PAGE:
finding the government failed to ‘prov[e] that Turner [Broadcasting]’s post-merger negotiating position would materially increase based on its ownership by AT&T,’ . . .  the district court reached a fact-specific conclusion based on real-world evidence that, contrary to the Nash bargaining theory and government expert opinion on increased content costs, the post-merger cost of a long-term blackout would not sufficiently change to enable Turner Broadcasting to secure higher affiliate fees. [6]

            The appellate court also gave short thrift to the lower court’s assumption that AT&T would pass through all of the $352 million in program cost saving to its customers.  While the D.C. Circuit acknowledged that not all savings would flow through to consumers, as the lower court mistakenly assumed, the court returned to its point of emphasis: that the merger would not trigger content cost increases borne by other video program distributors that they would have passed through to consumers:
The district court accepted Professor Shapiro’s testimony about the $352 million cost savings from the merger. . . . [T]he district court found that the quantitative model as presented through Professor Shapiro’s opinion testimony did not provide an adequate basis to conclude that the merger will lead to “any” raised costs for distributors or consumers, “much less consumer harms that outweigh the conceded $350 million in annual cost savings to AT&T’s customers.”

Whatever errors the district court may have made in evaluating the inputs for Professor Shapiro’s quantitative model, the model did not take into account long-term contracts, which would constrain Turner Broadcasting’s ability to raise content prices for distributors. . . .[7]

            The appellate court notes that the district court did not conduct a costs benefit analysis balancing “increased prices for consumers against cost savings for consumers” [8] and instead found that the government had not shown the merger was likely to lead to any price increases, because Time Warner content negotiators would not have, or use increased leverage in affiliate negotiations after the merger.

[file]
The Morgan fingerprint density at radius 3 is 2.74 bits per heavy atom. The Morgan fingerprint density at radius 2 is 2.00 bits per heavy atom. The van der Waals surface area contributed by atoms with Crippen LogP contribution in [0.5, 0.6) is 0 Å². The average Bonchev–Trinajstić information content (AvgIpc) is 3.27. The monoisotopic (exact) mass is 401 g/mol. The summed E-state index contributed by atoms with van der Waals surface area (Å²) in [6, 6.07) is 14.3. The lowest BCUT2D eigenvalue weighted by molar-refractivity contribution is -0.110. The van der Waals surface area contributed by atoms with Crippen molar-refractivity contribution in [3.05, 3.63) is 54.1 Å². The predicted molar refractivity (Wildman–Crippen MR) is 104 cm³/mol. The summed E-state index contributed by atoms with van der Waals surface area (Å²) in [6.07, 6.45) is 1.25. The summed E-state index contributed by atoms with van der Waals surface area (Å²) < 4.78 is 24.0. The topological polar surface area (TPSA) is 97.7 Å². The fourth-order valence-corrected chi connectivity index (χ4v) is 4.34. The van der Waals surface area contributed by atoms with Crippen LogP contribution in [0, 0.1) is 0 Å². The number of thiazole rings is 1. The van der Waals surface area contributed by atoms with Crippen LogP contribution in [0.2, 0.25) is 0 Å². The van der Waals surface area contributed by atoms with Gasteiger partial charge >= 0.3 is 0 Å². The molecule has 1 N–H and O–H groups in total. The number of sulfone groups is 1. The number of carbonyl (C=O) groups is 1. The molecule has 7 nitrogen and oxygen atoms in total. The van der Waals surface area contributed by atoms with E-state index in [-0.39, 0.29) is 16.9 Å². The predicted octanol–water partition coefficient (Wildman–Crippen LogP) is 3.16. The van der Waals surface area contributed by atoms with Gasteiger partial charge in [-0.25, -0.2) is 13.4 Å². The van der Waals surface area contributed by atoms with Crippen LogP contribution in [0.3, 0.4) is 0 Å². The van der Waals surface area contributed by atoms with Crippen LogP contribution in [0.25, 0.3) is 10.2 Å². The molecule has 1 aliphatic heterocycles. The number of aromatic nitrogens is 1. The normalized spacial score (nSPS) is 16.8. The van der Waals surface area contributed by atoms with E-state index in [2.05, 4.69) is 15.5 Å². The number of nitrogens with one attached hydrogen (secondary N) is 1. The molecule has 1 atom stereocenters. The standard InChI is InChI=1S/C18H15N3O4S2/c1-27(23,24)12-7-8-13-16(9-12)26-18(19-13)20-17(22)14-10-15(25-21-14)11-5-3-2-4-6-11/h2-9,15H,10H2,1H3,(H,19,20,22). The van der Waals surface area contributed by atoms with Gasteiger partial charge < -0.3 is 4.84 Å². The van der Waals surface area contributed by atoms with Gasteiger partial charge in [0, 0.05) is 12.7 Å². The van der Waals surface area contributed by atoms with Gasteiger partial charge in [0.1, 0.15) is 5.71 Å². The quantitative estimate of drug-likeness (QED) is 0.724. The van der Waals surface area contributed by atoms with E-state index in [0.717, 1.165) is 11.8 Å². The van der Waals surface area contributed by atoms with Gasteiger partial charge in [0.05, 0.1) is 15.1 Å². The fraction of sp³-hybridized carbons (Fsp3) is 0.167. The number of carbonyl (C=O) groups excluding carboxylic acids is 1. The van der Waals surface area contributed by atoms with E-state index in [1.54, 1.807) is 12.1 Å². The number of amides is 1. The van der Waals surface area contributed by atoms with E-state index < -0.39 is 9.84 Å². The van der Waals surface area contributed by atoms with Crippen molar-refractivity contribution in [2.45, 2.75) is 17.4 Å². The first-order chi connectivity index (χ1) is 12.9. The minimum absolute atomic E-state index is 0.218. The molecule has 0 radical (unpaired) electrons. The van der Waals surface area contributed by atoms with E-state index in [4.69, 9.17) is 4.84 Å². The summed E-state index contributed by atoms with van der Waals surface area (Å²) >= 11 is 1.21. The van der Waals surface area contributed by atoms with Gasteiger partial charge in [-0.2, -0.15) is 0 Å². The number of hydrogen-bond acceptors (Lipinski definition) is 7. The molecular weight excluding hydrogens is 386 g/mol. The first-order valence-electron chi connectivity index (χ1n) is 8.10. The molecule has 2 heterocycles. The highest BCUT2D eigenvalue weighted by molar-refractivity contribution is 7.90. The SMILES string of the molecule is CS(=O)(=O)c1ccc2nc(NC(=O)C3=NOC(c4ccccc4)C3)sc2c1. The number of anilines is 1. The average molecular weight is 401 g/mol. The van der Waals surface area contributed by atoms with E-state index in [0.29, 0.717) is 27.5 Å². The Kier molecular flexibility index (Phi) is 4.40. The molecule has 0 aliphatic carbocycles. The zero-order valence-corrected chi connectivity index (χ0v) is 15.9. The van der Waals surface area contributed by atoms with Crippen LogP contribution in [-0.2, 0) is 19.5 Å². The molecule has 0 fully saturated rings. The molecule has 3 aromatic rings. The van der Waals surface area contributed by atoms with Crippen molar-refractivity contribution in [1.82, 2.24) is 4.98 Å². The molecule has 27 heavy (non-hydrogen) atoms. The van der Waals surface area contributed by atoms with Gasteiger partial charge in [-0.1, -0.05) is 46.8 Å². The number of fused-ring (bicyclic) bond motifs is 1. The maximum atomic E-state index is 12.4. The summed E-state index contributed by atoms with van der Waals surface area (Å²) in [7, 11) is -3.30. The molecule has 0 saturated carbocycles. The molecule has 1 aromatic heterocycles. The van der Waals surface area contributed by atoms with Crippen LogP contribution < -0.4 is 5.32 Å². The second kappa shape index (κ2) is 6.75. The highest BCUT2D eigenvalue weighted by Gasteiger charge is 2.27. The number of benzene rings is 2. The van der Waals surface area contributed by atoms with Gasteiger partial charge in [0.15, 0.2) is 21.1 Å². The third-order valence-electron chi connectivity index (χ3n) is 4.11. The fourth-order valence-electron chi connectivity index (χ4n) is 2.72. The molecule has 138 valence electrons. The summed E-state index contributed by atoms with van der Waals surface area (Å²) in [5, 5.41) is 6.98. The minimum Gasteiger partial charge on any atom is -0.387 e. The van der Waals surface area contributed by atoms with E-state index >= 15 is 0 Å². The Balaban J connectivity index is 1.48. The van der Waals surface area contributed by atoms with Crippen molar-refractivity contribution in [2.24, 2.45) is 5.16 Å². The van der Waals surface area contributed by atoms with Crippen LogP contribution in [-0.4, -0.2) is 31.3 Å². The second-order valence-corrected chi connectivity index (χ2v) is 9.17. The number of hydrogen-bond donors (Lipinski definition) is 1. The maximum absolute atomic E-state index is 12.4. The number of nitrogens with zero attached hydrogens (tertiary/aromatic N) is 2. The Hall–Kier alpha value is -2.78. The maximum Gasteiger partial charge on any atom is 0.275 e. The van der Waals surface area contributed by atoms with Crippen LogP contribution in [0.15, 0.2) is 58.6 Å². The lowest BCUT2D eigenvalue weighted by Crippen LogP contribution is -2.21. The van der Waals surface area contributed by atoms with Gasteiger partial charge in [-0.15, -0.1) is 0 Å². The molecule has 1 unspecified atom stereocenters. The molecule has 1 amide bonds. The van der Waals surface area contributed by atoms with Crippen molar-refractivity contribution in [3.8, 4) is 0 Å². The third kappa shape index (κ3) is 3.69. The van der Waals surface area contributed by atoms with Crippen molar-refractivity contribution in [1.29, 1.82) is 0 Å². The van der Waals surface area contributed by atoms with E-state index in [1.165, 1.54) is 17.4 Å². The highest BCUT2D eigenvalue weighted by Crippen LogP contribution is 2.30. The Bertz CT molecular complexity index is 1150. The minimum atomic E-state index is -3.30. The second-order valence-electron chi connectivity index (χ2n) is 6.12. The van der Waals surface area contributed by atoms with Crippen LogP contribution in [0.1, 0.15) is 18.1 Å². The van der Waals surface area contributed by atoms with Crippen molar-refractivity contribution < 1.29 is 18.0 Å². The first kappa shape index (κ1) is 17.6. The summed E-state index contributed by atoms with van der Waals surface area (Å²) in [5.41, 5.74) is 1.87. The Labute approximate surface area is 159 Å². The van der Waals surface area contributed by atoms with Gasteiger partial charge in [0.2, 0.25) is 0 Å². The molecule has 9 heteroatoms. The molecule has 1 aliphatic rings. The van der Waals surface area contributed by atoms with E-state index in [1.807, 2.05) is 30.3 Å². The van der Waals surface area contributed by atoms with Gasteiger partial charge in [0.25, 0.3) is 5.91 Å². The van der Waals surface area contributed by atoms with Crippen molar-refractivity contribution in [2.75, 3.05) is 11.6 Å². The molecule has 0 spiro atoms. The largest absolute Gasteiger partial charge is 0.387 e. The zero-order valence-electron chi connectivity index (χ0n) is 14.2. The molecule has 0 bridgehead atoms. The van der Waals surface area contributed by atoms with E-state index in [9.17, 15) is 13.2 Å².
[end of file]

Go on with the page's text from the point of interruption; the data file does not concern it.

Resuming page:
[1]              U.S. v. AT&T Inc., No. 18-5214, slip op.  (D.C. Cir. Feb. 26, 2019); available at:$file/18-5214.pdf.

[2]              The D.C. Circuit Court of Appeals accepted the lower court’s disinclination to consider such evidence as significant now: “Once the district court credited AT&T’s expert’s opinion based on an econometric analysis that the similar Comcast-NBCU merger had not had a ‘statistically significant effect on content costs,’ . . . the district court could understand that the defendants’ admissions at the time of the Comcast-NBCU merger offered little probative support for the government’s increased leverage theory.” Id. at 25.

[3]              “At this point, however, the issue is whether the district court clearly erred in
finding that the government failed to clear the first hurdle in meeting its burden of showing that the proposed merger is likely to increase Turner Broadcasting’s bargaining leverage.” Id. at 17-18.

[4]              “In other words, the record shows that the district court accepted the Nash bargaining theory as an economic principle generally but rejected its specific prediction in light of the
evidence that the district court credited.” Id. at 19.

[5]              Id. at 21.

[6]              Id. at 22.

[7]              Id. at 32.

[8]              Id. at 33.